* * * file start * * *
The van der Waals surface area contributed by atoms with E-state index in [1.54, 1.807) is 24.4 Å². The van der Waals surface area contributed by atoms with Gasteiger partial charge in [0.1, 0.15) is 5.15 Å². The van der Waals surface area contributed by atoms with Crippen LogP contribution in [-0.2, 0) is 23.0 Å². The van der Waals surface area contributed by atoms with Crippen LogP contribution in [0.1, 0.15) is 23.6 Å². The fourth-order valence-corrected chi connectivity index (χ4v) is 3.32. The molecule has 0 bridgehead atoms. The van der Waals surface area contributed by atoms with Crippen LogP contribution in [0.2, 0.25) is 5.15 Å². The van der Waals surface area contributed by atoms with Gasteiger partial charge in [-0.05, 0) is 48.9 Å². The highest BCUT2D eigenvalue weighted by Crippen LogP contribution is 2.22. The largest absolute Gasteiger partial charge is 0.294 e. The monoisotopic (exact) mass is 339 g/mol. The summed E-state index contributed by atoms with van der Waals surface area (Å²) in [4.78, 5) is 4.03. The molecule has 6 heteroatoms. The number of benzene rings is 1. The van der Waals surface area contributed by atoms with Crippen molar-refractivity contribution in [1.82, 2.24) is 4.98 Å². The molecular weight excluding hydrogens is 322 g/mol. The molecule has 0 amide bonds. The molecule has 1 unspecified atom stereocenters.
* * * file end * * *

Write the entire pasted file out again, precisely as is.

The van der Waals surface area contributed by atoms with E-state index in [1.54, 1.807) is 24.4 Å². The van der Waals surface area contributed by atoms with Gasteiger partial charge in [0.1, 0.15) is 5.15 Å². The van der Waals surface area contributed by atoms with Crippen LogP contribution in [-0.2, 0) is 23.0 Å². The van der Waals surface area contributed by atoms with Crippen LogP contribution in [0.1, 0.15) is 23.6 Å². The fourth-order valence-corrected chi connectivity index (χ4v) is 3.32. The molecule has 0 bridgehead atoms. The van der Waals surface area contributed by atoms with Crippen LogP contribution in [0.2, 0.25) is 5.15 Å². The van der Waals surface area contributed by atoms with Gasteiger partial charge in [-0.05, 0) is 48.9 Å². The highest BCUT2D eigenvalue weighted by Crippen LogP contribution is 2.22. The largest absolute Gasteiger partial charge is 0.294 e. The monoisotopic (exact) mass is 339 g/mol. The summed E-state index contributed by atoms with van der Waals surface area (Å²) in [4.78, 5) is 4.03. The molecule has 6 heteroatoms. The number of benzene rings is 1. The van der Waals surface area contributed by atoms with Crippen molar-refractivity contribution in [1.82, 2.24) is 4.98 Å². The molecular weight excluding hydrogens is 322 g/mol. The molecule has 0 amide bonds. The molecule has 1 unspecified atom stereocenters.